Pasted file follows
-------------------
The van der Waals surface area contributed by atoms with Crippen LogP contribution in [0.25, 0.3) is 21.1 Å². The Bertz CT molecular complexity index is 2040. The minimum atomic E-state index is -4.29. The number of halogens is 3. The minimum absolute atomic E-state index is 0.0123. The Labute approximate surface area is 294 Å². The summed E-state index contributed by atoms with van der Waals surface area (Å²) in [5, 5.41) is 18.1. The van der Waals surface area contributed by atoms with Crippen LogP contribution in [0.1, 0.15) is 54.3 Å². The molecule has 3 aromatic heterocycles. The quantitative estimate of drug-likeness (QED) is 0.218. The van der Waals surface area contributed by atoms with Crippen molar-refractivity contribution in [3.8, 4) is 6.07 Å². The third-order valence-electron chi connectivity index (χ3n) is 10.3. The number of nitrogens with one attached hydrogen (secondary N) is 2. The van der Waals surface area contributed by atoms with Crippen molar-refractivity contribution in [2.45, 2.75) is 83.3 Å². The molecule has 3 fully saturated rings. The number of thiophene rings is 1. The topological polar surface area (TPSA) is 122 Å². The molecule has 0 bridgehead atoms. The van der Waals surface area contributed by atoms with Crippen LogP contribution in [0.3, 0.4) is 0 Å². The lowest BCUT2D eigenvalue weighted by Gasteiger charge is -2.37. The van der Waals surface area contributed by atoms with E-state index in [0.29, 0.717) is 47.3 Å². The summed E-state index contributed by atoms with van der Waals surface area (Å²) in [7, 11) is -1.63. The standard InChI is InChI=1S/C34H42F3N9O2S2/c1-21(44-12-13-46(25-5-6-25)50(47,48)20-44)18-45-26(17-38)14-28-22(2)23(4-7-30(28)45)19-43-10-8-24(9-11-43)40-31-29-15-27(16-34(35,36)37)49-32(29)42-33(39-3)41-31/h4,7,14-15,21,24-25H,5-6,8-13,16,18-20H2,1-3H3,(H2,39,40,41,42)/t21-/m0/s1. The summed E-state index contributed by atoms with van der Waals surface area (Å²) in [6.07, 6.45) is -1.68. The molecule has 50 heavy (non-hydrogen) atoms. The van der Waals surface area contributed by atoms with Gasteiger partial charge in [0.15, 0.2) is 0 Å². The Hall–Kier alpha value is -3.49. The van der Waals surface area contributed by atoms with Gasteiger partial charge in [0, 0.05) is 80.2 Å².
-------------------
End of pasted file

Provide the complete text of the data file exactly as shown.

The van der Waals surface area contributed by atoms with Crippen LogP contribution in [0.25, 0.3) is 21.1 Å². The Bertz CT molecular complexity index is 2040. The minimum atomic E-state index is -4.29. The number of halogens is 3. The minimum absolute atomic E-state index is 0.0123. The Labute approximate surface area is 294 Å². The summed E-state index contributed by atoms with van der Waals surface area (Å²) in [5, 5.41) is 18.1. The van der Waals surface area contributed by atoms with Crippen LogP contribution in [0.1, 0.15) is 54.3 Å². The molecule has 3 aromatic heterocycles. The quantitative estimate of drug-likeness (QED) is 0.218. The van der Waals surface area contributed by atoms with Crippen molar-refractivity contribution in [3.8, 4) is 6.07 Å². The third-order valence-electron chi connectivity index (χ3n) is 10.3. The number of nitrogens with one attached hydrogen (secondary N) is 2. The van der Waals surface area contributed by atoms with Crippen molar-refractivity contribution in [2.45, 2.75) is 83.3 Å². The molecule has 3 fully saturated rings. The number of thiophene rings is 1. The topological polar surface area (TPSA) is 122 Å². The molecule has 0 bridgehead atoms. The van der Waals surface area contributed by atoms with Crippen LogP contribution in [0.3, 0.4) is 0 Å². The lowest BCUT2D eigenvalue weighted by Gasteiger charge is -2.37. The van der Waals surface area contributed by atoms with E-state index in [0.29, 0.717) is 47.3 Å². The summed E-state index contributed by atoms with van der Waals surface area (Å²) in [7, 11) is -1.63. The standard InChI is InChI=1S/C34H42F3N9O2S2/c1-21(44-12-13-46(25-5-6-25)50(47,48)20-44)18-45-26(17-38)14-28-22(2)23(4-7-30(28)45)19-43-10-8-24(9-11-43)40-31-29-15-27(16-34(35,36)37)49-32(29)42-33(39-3)41-31/h4,7,14-15,21,24-25H,5-6,8-13,16,18-20H2,1-3H3,(H2,39,40,41,42)/t21-/m0/s1. The summed E-state index contributed by atoms with van der Waals surface area (Å²) in [6.07, 6.45) is -1.68. The molecule has 50 heavy (non-hydrogen) atoms. The van der Waals surface area contributed by atoms with Gasteiger partial charge in [0.15, 0.2) is 0 Å². The Hall–Kier alpha value is -3.49. The van der Waals surface area contributed by atoms with Gasteiger partial charge in [0, 0.05) is 80.2 Å².